Category: And (Page 1 of 2)

How To Do It

That’s the biggest question, isn’t it.

I’ve been asked it hundreds of times. By classmates, friends, my parents, other adults who grew up in the age of having to request-by-mail maps and tour guides.

We’re 20-somethings. We’re university students, first-time employees, low-budget and low-time people. How on earth do we find the money, time or energy to travel? How do we make these trips happen? Here’s a few ideas to get you started and inspired.

  1. Don’t let them tell you no. Your school will tell you it’s difficult. Mine asked me to write essays and petition the administration. You might apply to a program and get a “we’re sorry” rejection email. You might get lucky with parents that support you or you might not. Even if it’s not outright disapproval, deep down, there are a whole lot of people out there who think our generation should be saving for the future instead of spending on seeing the world. Whoever they are and whatever the obstacles, believe in yourself and don’t let their “no’s” discourage you.
  2. Dedicate yourself. If there is something you truly want to do, do it. Don’t spend your life re-blogging or pinning future travel sites and then give up trying to go to them with the simplest “I don’t have the (you fill in the blank).” Quietly dedicate yourself to planning your adventures, and don’t loose sight of your plans.
  3. Plan. Planning means using sites like Rome2rio, Skyscanner, Studentuniverse, Holiday Pirate, Hostel World, Airbnb, Hostels.com, Couchsurfing, Eurail, Flixbus. It means looking into programs like Workaway, WOOFing, Interning abroad, every study abroad option out there (there are millions). It will take you forever and often it does get overwhelming. Take a break, then go back to planning. Spontaneous travel is really fun, but planned adventures are more likely to actually happen.
  4. Save. I mean it. Sit down with yourself and think about all the things you want to do and then think about all the things you want to own. Which are more important to you? A huge pet peeve of mine is when friends complain about how they don’t have the money to travel and then show up to class with a new wardrobe and large Starbucks coffee. ‘Work hard play hard’ is much more fun when you’re in the “play” phase, but life can be so cool if you succeed in saving for the play.
  5. Make decisions with your dreams in mind. That means if you want to travel, make sure your university of choice says they’ll allow you to do it. If you want to do one long trip, maybe don’t take that short Spring Break one. Maybe don’t give into your deep desire to have a kitten in your new apartment if you also have a deep desire to spend 6 months in France. Schedule your university courses with travel in mind — maybe take the required ones first so you can take those gen-ed requirements when you’re abroad and it’s harder to transfer back the upper level courses.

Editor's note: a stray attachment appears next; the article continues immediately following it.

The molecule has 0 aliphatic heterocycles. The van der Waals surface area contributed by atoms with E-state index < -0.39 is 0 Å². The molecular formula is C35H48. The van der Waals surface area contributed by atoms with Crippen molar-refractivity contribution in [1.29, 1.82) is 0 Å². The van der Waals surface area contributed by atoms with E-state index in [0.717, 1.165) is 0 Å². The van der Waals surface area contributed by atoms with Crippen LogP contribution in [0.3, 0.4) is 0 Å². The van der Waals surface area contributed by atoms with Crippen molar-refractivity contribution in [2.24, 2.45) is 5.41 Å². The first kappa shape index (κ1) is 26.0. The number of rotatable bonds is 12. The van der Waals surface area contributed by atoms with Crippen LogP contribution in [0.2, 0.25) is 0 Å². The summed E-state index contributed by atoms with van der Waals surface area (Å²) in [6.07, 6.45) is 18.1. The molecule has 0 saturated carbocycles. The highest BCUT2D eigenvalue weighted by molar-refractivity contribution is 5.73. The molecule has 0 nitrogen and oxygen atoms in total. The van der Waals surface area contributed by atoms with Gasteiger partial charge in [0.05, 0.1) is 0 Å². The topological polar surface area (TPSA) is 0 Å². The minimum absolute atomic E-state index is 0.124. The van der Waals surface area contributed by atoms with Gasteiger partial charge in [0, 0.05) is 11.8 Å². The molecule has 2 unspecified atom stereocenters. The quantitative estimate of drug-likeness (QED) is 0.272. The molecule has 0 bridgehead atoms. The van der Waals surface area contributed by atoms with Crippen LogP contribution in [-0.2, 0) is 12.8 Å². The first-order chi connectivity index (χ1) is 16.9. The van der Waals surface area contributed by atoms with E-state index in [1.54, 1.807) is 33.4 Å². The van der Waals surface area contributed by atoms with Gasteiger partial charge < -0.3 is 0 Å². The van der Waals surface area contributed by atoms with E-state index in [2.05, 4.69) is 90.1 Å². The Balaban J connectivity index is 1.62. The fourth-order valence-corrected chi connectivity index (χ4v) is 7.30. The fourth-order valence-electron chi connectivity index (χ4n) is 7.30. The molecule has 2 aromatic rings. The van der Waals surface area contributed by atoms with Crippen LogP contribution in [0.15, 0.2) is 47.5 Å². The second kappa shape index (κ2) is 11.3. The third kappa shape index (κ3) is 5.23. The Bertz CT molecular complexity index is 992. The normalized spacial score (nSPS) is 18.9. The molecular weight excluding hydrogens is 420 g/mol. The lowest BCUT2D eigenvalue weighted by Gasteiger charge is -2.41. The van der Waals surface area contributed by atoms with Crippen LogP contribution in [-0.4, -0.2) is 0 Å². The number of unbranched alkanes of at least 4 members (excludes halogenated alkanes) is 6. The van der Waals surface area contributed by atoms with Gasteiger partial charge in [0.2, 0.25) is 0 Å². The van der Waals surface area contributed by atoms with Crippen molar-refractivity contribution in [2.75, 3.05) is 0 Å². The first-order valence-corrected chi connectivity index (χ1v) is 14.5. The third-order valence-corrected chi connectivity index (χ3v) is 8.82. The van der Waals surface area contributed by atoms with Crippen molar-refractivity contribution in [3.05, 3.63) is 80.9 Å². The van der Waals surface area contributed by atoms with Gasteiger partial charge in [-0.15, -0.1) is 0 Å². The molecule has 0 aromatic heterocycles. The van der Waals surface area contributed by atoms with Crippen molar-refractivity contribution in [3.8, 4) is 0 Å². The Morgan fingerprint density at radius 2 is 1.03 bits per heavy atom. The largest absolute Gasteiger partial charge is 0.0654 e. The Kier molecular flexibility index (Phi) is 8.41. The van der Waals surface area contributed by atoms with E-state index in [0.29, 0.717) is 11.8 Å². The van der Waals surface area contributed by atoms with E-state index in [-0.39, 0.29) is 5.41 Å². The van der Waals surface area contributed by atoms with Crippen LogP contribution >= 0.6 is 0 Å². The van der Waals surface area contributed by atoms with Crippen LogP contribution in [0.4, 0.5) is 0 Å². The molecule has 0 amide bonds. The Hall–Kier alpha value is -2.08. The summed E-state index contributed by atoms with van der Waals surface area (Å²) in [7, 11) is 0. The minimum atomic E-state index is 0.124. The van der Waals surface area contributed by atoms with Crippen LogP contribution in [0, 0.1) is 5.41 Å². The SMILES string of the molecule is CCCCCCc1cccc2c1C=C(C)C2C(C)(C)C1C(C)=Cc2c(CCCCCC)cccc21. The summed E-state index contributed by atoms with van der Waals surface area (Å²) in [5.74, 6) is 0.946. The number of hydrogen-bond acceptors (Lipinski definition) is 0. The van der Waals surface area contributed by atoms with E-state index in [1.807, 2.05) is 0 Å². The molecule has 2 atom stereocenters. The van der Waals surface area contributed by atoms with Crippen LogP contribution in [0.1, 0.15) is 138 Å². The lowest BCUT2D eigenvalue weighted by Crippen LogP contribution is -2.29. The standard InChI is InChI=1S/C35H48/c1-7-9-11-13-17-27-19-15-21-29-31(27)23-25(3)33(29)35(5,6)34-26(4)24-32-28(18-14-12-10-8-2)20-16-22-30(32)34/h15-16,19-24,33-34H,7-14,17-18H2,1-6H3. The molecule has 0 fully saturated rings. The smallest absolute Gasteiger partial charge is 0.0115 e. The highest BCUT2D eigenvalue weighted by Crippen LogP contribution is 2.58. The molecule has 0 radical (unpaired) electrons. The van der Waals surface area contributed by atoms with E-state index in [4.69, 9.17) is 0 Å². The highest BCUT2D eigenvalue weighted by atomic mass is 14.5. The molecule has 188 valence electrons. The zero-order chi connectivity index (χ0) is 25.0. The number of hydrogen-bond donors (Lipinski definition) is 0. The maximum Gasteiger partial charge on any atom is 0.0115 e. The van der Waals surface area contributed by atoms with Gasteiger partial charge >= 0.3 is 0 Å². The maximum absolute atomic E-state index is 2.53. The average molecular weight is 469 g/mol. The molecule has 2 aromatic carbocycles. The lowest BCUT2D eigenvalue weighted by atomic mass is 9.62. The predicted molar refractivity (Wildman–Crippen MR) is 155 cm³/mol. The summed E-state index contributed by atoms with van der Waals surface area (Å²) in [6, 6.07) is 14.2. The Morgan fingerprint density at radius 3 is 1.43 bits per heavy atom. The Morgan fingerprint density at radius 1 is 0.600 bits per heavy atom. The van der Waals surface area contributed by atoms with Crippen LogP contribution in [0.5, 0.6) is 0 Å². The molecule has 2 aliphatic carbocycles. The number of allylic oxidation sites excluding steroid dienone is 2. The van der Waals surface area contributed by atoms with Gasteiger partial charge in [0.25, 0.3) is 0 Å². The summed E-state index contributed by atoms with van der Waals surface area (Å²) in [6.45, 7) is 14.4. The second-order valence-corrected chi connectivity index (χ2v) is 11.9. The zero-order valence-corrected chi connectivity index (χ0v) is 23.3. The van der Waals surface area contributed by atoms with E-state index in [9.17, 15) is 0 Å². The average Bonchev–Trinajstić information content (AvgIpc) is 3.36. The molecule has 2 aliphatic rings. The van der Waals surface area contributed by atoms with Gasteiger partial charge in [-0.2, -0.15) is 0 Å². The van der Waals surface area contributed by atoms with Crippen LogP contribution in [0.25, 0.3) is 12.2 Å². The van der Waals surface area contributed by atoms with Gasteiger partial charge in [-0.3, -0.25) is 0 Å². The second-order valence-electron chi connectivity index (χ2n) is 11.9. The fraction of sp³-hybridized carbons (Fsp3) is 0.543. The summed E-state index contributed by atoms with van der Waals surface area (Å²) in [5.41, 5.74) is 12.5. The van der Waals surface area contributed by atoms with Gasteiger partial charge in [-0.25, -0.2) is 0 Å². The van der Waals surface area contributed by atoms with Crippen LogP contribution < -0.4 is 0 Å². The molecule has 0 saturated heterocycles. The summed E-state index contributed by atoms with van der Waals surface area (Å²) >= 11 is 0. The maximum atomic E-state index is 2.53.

6. Google search like your life depends on it. Read the blogs, follow the travel Instagram. Some of my best discoveries have been made because I saw the sight on a blog or because a hostel friend recommended it. Indulge your dreams but then act on them.

And above all, remember that you are no less of a person if you do not succeed in going abroad or backpacking across the world. Perhaps you find something else that makes you want to stay stable and grounded. Perhaps you realize that you prefer short term group trips to the uncertainty of study abroad or solo treks. Maybe you find that the things you love at home are more important to you than exploring.

While I believe that traveling is important when we’re young, it does not define a person. If the travel bug doesn’t bite or if it just doesn’t work out — the world needs all types of people.


Do Witzenia,

Sarah

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Gifts for the Traveler

I would love to give you a list of the cutest adventure themed gadgets, maybe painted with globes and arrows, the best calligraphy claiming “never stop adventuring” or “not all those who wander are lost.”

But anyone who has ever studied abroad or taken off for an indefinite amount of time knows that living out of a suitcase means living without the flowery calligraphy. We agonize over packing and it only hurts our hearts more when we realize that that thoughtful travel themed gift we got last Christmas is either going to have to stay in a box in our parents attic or end up at a garage sale.

Obviously when searching for a meaningful gift it is impossible to avoid striking out every time. Here are some alternative solutions, something to consider when gifting traveler friends and relatives.

Subscriptions:

Some companies and organizations have subscriptions one can purchase that either allow full use of the service or just allow for discounts and added benefits. WorkAway, a group that coordinates traveling volunteers with hosts who provide room and board, charges $30 as a one-time yearly fee to connect with hosts. WizzAir charges $29.99 to join their “Wizz Discount” club, a title that can chop the price of each flight in half as well as allow for free luggage and seat selection.

Verifications: